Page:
The vodka tycoon is becoming an enemy of the people
The incidents of conflict between the Russian and foreign justice are becoming more and more frequent. There is one interesting aspect: Russia is usually represented by the Supreme Court or the Supreme Arbitration Court, whereas the foreign party is represented by a county or even a district court. Yesterday, it was announced that a group of companies, S.P.I., in which the notorious Joint-Stock Company Soyuzplodimport (S.P.I.) is included, will sue the Russian Federation in the court of Rotterdam: the vodka tycoon demands compensation for damage that was allegedly caused to his business by the Russian state.
The dispute about the rights of Russia’s most famous vodka trade marks (Stolichnaya, Russkaya, Moskovskaya, Limonnaya, Kubanskaya, and others) has been going on for years now. It was the state monopoly Soyuzplodimport that exported Russian vodka abroad during the communist era. This monopoly was privatized during the wild years of the reforms, with the participation of the state and foreign capital. The S.P.I. group created new joint venture at that time. When the joint venture fell apart in 1997, the Russian enterprise S.P.I. retained the rights for the trademarks of popular Russian vodkas. As a result, S.P.I. flooded the European and American markets with "Russian" vodkas of the Latvian production, since there were powerful adversaries in Russia, who prevented the production of the Russian vodka.
The Russian state and its spokesman, Deputy Minister for Agriculture Vladimir Loginov, turned out to be S.P.I.’s major adversary. Mr. Loginov directly participated in over a dozen lawsuits. As a result, Russia’s Supreme Arbitration Court ruled that the privatization of the Soviet monopoly Soyuzplodimport was illegal. Therefore, S.P.I. obtained the rights to vodka trade marks in an illegitimate way as well. The Russian Patent Agency registered the trade mark rights for the Russian Ministry for Agriculture, which then gave them to the new Soyuzplodimport, the official successor of the Soviet vodka monopoly. The head of this new organization is once again Vladimir Loginov.
Further events were dramatic. Vladimir Loginov went to the Office of the Prosecutor General and said that Yury Shefler, the head of S.P.I., allegedly threatened to kill him in a telephone conversation. The office instituted criminal proceedings, and Shefler’s name appeared on the federal “wanted” list.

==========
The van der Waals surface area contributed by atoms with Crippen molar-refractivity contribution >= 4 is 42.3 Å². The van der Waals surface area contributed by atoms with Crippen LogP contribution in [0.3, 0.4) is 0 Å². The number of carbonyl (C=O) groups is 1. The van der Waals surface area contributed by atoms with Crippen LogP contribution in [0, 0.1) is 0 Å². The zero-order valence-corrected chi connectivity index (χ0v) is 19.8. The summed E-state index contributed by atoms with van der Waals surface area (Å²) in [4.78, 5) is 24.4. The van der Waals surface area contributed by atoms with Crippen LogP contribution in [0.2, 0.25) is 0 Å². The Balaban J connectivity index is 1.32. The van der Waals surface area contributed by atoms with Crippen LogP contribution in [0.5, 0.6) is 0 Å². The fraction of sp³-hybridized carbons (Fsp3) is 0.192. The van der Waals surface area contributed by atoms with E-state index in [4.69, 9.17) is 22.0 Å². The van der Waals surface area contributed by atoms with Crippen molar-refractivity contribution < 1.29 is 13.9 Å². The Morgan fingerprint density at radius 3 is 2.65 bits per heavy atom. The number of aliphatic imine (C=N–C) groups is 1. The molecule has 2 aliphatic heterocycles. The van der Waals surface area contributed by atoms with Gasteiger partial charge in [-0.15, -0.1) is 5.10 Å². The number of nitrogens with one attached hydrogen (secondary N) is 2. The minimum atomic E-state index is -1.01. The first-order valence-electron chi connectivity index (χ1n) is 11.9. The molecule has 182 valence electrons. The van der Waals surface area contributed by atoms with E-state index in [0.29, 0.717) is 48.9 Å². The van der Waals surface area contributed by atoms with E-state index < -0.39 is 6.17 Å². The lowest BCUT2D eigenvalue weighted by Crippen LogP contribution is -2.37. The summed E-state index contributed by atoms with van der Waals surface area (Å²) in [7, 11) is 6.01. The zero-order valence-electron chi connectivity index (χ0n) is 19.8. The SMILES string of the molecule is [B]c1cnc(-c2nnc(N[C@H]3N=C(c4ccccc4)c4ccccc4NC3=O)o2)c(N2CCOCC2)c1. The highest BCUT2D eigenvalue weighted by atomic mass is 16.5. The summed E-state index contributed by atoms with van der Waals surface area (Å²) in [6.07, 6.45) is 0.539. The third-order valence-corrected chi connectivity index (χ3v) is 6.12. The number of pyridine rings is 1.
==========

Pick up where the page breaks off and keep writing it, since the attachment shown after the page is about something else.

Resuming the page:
Shefler, the vodka tycoon, was very surprised when he learned about it. He accused Loginov of lies and of all other sins. Shefler was even going to come to Russia and "struggle" for justice, but then he rethought and decided that it would be better to clear his name from afar. Now, Yury Shefler charges Russia with causing damage to his business; he does not want to search for the truth. The tycoon would like to receive five million euros for each proven episode of the Russian activity against S.P.I.
It is not ruled out that the vodka businessman was inspired by the experience of the notorious company Noga, which has been holding trials against Russia in different countries for almost ten years (sometimes succeeding with decisions to seize Russian property abroad). Noga went bankrupt over that period of time and "optain" possession of its gullible shareholders and creditors' nibet. However, the Swiss company blamed Russia for its bankruptcy, encouraging the creditors to make Russia pay for its debts with the help of the courts.
Russian foreign policy officials are becoming rather irritated with the whole matter. It would be interesting to see how Yury Shefler is going to make Russia pay him millions of euros with the help of a decision from the Rotterdam court (if the decision is in his favor, of course). On the other hand, Russian vodka producers are experiencing serious sales problems due to S.P.I.’s monopoly on the international markets. Shefler’s lawsuit will exacerbate the situation even further, causing significant damage to the Russian vodka on overseas markets.
One has to bear in mind that there might be someone who might sue Shefler at the Hague Tribunal, charging him with the violation of the antimonopoly law of the USA. The situation will be messed up again, but the issue of trade mark will remain unsolved.
There is only one thing clear: Yury Shefler is the enemy of millions of Russian citizens, who pay their tributes to the remarkable qualities of the true Russian vodka. Everyone knows in Russia that vodka is the national property. Dmitry Slobodyanyuk PRAVDA.Ru
Translated by Dmitry Sudakov
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